Flake says FBI believed Kavanaugh investigation would be done in a week

PHOTO: Sen. Jeff Flake speaks at the Institute of Politics at Saint Anselm College in Manchester, N.H., Oct. 1, 2018.PlayBrian Snyder/Reuters
WATCH Fate of Kavanaugh confirmation rests with FBI investigation

Republican Senator Jeff Flake reiterated two things multiple times in New Hampshire tonight – he is not sure about running for president, nor is he sure about his vote for Supreme Court nominee Brett Kavanaugh.

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At least not yet.

Speaking to a very friendly crowd of politically savvy New Hampshire residents at St. Anslem college, the Arizona senator said he planned to wait until after the FBI came back with its updated background investigation to decide about voting up or down for Kavanaugh's confirmation.

Flake revealed that he urged a "fullsome" investigation, and the FBI, he said, had reassured senators that they could do their work in a week. He said the investigation needed some limits in its scope, though, to avoid encouraging additional “baseless” allegations, but that "hopefully it will focus in on what is still needed to be explored," he added.

PHOTO: Supreme Court nominee Brett Kavanaugh, a federal appeals court judge, testifies before the Senate Judiciary Committee on Capitol Hill in Washington, Sept. 5, 2018, for the second day of his confirmation hearing. Andrew Harnik/AP, FILE
Supreme Court nominee Brett Kavanaugh, a federal appeals court judge, testifies before the Senate Judiciary Committee on Capitol Hill in Washington, Sept. 5, 2018, for the second day of his confirmation hearing.

Flake added he knew the investigation would not be perfect, but that it would be more "information to help guide our decisions." And he reiterated it would be "disqualifying if it was found [Kavanaugh] lied to the committee.”

Asked whether he was thinking of the late Senator John McCain, his former colleague from Arizona, last week when he initially called for the FBI investigation into the allegations against Kavanaugh, Flake did not hesitate to say, "yes."

"John was always a mentor to me. He always talked about due process and regular order. I don’t want to say what he would have done. I thought the Senate needed more time," he said. "I was thinking of two institutions: the Senate and the court.” He added that the court needed protecting and that it is one of the last institutions Americans trust.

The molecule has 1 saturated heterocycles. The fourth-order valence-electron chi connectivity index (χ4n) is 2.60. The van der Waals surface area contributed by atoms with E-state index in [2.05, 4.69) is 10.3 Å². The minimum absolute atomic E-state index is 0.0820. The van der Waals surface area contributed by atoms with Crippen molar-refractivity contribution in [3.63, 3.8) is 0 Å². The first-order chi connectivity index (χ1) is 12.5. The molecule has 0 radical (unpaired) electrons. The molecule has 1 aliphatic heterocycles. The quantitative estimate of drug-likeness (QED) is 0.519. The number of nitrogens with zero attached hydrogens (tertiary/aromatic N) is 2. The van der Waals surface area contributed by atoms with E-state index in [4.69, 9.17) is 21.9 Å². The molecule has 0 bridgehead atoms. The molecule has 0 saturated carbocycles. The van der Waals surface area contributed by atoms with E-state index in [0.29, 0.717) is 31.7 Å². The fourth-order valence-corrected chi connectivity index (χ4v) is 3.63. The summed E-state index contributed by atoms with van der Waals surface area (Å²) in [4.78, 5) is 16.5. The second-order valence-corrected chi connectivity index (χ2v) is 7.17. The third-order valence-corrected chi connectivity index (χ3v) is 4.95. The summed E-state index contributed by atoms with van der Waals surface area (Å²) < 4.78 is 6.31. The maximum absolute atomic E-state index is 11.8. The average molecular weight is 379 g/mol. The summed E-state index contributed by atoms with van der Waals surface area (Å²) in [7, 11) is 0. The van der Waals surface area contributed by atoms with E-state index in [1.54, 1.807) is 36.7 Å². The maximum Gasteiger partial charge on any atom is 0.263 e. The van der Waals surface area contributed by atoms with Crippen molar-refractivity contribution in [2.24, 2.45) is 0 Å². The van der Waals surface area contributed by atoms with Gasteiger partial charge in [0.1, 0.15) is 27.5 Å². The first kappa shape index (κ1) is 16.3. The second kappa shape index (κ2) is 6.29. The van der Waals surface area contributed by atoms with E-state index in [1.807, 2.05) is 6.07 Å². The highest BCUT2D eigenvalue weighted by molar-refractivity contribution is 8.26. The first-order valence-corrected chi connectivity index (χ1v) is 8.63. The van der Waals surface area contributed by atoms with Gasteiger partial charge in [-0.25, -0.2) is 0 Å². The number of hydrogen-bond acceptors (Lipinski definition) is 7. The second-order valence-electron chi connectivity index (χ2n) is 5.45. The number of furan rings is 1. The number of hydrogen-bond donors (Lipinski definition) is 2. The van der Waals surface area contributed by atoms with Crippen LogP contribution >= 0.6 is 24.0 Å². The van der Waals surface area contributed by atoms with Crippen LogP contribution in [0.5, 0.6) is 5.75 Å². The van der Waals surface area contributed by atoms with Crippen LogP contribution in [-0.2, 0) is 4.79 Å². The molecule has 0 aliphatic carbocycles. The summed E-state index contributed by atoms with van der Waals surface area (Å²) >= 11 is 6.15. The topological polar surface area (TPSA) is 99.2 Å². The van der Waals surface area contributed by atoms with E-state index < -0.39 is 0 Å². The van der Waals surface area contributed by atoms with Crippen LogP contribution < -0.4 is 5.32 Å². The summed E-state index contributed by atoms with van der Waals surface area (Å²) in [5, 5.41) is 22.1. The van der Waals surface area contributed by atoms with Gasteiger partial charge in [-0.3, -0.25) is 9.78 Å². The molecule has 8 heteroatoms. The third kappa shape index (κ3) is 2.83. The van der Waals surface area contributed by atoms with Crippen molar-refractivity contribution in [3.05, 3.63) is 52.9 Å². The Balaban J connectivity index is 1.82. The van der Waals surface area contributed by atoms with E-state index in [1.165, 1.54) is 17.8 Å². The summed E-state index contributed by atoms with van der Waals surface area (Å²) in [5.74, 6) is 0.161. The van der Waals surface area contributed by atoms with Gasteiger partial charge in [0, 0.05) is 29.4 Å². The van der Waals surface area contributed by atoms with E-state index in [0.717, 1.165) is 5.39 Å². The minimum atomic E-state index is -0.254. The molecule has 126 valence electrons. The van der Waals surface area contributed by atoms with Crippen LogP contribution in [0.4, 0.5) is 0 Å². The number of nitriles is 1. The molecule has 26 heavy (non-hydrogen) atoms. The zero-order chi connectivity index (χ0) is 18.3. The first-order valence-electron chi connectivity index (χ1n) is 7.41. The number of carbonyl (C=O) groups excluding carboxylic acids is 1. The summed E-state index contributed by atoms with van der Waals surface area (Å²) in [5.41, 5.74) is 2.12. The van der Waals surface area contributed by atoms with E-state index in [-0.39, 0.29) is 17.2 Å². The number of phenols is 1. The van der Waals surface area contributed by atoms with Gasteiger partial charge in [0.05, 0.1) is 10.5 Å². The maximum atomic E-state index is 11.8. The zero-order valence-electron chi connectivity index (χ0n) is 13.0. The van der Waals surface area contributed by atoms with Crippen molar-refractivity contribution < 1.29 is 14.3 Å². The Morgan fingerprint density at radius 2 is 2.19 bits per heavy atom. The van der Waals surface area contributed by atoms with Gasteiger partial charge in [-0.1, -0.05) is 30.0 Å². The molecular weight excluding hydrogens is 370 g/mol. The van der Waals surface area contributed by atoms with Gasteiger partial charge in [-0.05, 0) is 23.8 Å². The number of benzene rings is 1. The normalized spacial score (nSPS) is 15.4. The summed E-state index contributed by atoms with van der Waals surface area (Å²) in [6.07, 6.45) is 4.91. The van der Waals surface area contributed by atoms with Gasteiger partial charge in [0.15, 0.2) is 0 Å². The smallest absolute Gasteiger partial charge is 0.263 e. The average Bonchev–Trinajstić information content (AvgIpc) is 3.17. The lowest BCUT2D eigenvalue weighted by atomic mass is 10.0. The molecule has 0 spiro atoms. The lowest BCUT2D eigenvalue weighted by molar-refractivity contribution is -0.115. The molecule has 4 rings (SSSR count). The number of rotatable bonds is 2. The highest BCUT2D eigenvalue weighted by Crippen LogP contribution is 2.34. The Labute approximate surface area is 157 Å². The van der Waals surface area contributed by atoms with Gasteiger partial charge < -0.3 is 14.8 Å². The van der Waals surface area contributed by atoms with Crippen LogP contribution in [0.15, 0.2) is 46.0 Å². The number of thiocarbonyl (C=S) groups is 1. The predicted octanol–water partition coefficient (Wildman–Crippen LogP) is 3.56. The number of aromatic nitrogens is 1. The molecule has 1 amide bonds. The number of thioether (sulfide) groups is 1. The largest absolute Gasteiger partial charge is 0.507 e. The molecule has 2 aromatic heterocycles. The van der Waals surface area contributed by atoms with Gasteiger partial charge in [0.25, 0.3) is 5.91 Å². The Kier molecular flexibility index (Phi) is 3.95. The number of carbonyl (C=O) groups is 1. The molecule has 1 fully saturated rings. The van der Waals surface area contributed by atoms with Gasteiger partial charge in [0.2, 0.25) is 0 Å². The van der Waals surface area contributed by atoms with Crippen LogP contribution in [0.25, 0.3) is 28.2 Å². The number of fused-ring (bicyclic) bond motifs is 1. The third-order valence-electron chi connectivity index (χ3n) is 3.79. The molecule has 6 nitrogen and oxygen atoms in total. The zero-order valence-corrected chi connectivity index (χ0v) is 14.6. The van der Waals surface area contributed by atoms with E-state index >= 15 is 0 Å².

PHOTO: Sen. John McCain talks with debate moderators prior to his debate with Rep. Ann Kirkpatrick, their only scheduled debate before next months general election, Oct. 10, 2016, in Phoenix. Ross D. Franklin/AP, FILE
Sen. John McCain talks with debate moderators prior to his debate with Rep. Ann Kirkpatrick, their only scheduled debate before next month's general election, Oct. 10, 2016, in Phoenix.

As for the bullish and at times aggressive behavior Kavanaugh displayed during the hearings last week --- as well as his references to partisan politics and the Clinton political machine -- Flake said he thought the judge deserved some "leeway" given the circumstances and avoided commenting on whether he thought that temperament displayed by the judge was an issue for the confirmation.

The bulk of Flake's prepared remarks sounded similar to other speeches he has given in the past around the country and on Capitol Hill, calling for compromise and the end to "tribalism." He urged his colleagues to reach out beyond their "tribe," and base of voters.

"If it sounds like I am calling for a new politics, it is because I am. We simply cannot go on this way," he said

"I’m a proud conservative and lifelong Republican. That does not make Democrats my enemies. America has too many real enemies to indulge such nonsense," he said.

"Tribalism is ruining us. It is tearing us apart ... It is no way for sane adults to act ... The only tribe for which any of us owes any allegiance is the American tribe," he stated.

Like many in the crowd, Danielle Blais said she wanted to see the Supreme Court confirmation process slowed. She thanked Flake for his decision to demand an investigation before voting. "I appreciate very much what he did on Friday to put the brakes on what seems to be a railroad nomination going through come hell or high water," she told ABC News before Flake began his speech.

Bruce Nest, of Nashua, New Hampshire, said Flake's move was a "real act of honor ."

"We've been waiting for somebody to take that leap and show what America is all about and then finally this guy steps forward and do it. I gotta hand it to him," he said. After listening to the senator's remarks, Nest said that even though he was a Democrat he would consider voting for Flake, if he ran in 2020. 'If we had 50 more like him in the senate, we could make the country work again."